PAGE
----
Natural gas legislation looks to implement state climate strategy, faces opposition from utilityApril 7, 2021
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Last year, Gov. Steve Sisolak’s administration released a climate strategy that emphasized the need for a long-term transition away from using natural gas and the need to start planning now.
Much of the state’s efforts around climate change have focused on transitioning from fossil fuels to renewables in how electricity is produced (most of the state’s power still comes from natural gas). But the climate strategy was significant because it singled out another area where natural gas is predominant: It’s still the default option for cooking and heating in homes and businesses.
In order to meet the state’s statutory goal of reducing greenhouse gas emissions to net-zero by 2050, the climate strategy said policymakers need to plan out an equitable transition away from indoor natural gas by scrutinizing new utility infrastructure, giving customers a choice to switch to electric appliances and giving utility regulators more oversight over the planning process.
Assemblywoman Lesley Cohen (D-Henderson) is sponsoring a bill, AB380, that aims to do that. At its core, the legislation would require gas utilities to go through a comprehensive planning process meant to consider the effects of decarbonization on their operations and ratepayers.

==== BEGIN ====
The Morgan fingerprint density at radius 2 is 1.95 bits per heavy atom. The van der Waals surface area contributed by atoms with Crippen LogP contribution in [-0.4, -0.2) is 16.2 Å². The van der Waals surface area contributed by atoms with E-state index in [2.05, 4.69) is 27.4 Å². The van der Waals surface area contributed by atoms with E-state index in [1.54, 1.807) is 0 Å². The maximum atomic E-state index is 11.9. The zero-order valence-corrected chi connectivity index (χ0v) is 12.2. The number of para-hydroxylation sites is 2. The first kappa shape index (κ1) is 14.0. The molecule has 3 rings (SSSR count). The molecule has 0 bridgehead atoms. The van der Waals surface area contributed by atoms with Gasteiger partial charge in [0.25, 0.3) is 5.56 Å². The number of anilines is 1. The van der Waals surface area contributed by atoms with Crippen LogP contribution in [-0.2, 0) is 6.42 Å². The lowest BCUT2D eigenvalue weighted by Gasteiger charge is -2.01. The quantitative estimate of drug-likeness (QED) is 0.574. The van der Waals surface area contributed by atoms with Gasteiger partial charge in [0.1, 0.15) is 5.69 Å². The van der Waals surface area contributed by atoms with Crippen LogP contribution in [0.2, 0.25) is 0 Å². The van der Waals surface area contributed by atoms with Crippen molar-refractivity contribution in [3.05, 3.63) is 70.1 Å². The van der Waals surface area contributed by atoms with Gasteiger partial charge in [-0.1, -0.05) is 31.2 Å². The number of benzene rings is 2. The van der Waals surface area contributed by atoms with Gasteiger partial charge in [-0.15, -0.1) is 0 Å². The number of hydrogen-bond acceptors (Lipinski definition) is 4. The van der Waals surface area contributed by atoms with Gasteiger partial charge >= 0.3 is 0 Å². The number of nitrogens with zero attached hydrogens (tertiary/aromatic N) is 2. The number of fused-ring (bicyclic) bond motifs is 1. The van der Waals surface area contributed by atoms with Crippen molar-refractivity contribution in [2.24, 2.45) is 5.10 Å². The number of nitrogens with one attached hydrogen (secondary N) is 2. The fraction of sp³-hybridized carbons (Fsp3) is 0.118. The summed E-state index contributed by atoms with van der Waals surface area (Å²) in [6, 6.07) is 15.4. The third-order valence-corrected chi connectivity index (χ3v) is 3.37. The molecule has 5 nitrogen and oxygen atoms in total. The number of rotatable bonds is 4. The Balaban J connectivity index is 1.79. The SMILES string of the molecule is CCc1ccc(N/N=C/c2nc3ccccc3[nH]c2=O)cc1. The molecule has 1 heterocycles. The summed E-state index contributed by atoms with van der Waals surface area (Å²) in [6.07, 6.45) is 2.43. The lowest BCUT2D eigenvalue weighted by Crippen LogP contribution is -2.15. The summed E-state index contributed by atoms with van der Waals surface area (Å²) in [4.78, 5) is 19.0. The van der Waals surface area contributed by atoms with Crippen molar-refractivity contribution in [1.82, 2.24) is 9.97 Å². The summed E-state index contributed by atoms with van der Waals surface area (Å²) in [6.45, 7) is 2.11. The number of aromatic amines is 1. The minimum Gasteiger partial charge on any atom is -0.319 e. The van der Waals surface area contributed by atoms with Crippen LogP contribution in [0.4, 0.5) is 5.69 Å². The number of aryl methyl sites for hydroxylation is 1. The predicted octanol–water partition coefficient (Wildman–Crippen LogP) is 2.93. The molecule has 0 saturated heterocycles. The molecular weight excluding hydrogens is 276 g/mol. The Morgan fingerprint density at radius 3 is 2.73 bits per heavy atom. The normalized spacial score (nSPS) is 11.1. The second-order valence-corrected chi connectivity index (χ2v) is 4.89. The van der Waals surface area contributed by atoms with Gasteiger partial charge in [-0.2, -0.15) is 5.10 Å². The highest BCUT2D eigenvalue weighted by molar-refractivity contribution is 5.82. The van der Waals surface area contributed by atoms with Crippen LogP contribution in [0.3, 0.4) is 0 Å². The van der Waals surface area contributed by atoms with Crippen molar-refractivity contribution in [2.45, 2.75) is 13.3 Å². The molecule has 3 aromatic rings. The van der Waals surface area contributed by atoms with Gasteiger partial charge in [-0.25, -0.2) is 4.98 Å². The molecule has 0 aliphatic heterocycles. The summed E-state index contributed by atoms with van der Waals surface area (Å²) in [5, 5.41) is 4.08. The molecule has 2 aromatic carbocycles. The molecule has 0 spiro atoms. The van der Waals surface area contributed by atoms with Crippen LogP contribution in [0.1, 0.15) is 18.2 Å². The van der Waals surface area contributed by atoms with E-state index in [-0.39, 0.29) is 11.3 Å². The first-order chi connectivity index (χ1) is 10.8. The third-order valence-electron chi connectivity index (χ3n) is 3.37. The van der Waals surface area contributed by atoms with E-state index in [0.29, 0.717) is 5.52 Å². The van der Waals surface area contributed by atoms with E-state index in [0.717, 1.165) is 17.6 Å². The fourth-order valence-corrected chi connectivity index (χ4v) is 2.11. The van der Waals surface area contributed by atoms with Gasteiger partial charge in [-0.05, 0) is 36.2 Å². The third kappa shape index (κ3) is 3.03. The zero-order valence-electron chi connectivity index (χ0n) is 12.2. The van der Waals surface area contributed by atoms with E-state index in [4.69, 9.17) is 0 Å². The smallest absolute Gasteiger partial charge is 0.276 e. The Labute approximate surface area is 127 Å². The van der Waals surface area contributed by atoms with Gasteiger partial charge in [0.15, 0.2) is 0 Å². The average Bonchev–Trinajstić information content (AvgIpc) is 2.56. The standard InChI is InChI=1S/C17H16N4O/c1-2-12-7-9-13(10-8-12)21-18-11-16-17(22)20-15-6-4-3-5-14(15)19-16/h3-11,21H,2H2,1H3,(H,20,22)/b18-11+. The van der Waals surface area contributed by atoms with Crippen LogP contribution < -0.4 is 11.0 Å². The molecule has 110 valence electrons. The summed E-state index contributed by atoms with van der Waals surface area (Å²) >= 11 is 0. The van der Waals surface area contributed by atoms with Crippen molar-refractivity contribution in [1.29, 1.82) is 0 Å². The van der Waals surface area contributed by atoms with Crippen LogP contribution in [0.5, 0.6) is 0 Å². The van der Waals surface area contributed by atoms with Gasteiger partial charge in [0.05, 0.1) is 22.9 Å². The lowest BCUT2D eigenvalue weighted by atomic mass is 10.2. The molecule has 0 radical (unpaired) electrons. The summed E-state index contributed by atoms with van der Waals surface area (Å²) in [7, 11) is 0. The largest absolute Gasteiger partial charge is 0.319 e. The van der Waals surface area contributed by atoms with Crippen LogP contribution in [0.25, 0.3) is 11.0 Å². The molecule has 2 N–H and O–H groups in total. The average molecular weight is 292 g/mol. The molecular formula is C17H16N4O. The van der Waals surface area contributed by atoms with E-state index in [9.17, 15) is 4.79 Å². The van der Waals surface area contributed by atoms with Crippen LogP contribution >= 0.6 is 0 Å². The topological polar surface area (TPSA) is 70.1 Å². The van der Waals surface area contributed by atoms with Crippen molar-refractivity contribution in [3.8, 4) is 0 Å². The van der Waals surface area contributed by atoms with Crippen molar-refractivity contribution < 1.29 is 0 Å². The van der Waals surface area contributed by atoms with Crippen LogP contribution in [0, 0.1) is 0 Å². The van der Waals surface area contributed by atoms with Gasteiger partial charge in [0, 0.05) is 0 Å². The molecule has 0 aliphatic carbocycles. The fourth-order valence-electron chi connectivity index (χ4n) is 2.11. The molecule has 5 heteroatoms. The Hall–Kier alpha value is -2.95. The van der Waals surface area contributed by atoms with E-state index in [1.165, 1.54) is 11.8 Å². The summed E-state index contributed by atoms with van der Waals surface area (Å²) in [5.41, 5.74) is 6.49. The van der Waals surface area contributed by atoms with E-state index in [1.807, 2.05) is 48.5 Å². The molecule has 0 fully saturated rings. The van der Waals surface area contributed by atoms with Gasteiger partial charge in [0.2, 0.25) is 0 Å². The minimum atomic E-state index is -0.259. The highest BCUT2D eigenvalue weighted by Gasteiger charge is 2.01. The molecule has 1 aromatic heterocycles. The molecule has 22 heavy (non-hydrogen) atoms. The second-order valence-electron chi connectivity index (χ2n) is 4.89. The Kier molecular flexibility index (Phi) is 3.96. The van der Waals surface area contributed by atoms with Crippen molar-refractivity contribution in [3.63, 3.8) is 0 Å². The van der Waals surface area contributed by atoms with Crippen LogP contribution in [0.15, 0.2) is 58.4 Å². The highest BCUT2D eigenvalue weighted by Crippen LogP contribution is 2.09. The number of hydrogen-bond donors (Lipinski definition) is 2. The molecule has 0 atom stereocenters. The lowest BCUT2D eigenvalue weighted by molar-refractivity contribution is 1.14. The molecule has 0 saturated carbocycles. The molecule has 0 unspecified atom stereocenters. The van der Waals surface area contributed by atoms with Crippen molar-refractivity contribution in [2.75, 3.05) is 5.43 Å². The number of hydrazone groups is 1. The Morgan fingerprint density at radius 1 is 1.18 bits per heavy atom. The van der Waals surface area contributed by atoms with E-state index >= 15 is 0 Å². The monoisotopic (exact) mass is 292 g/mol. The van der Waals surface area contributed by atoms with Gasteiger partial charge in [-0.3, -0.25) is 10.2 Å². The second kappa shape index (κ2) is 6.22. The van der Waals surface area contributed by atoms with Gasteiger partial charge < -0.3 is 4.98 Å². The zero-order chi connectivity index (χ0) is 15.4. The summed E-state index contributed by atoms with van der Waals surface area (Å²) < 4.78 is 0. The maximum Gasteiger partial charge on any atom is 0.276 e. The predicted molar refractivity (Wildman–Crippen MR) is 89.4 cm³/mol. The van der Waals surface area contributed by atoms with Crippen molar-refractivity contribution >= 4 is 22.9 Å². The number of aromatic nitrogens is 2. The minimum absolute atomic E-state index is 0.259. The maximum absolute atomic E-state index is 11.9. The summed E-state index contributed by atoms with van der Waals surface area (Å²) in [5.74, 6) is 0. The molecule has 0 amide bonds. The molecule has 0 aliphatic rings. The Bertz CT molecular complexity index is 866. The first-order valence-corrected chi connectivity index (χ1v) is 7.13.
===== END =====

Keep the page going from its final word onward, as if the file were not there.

The legislation also directs state utility regulators to compile one or more reports on the role of gas utilities in reducing greenhouse gas emissions, how to ensure a safe and reliable grid with fewer customers paying for the system and strategies to ensure that the transition is equitable.
On Tuesday afternoon, the legislation got its first public airing in a hearing that stretched on for more than two hours. Supporters of the bill, including the Nevada Conservation League and the Natural Resources Defense Council, argue that planning for a long-term transition from natural gas is a necessary and common sense approach. Without planning today, they argued, ratepayers could be saddled with paying off unnecessary gas infrastructure for years to come.
Consumer Advocate Ernest Figueroa, who represents ratepayers in proceedings before utility regulators, said in testimony that he supported the legislation and agreed with that assessment.
If it’s the state’s policy to transition from natural gas by 2050, Figueroa said “it is imperative for economic reasons that natural gas resource planning be implemented so that natural gas utility customers are not left with billions of dollars in stranded assets when that time comes.”
None of this is happening in a vacuum. Policymakers from cities and states across the country have increasingly looked at indoor gas use with more scrutiny as they address climate…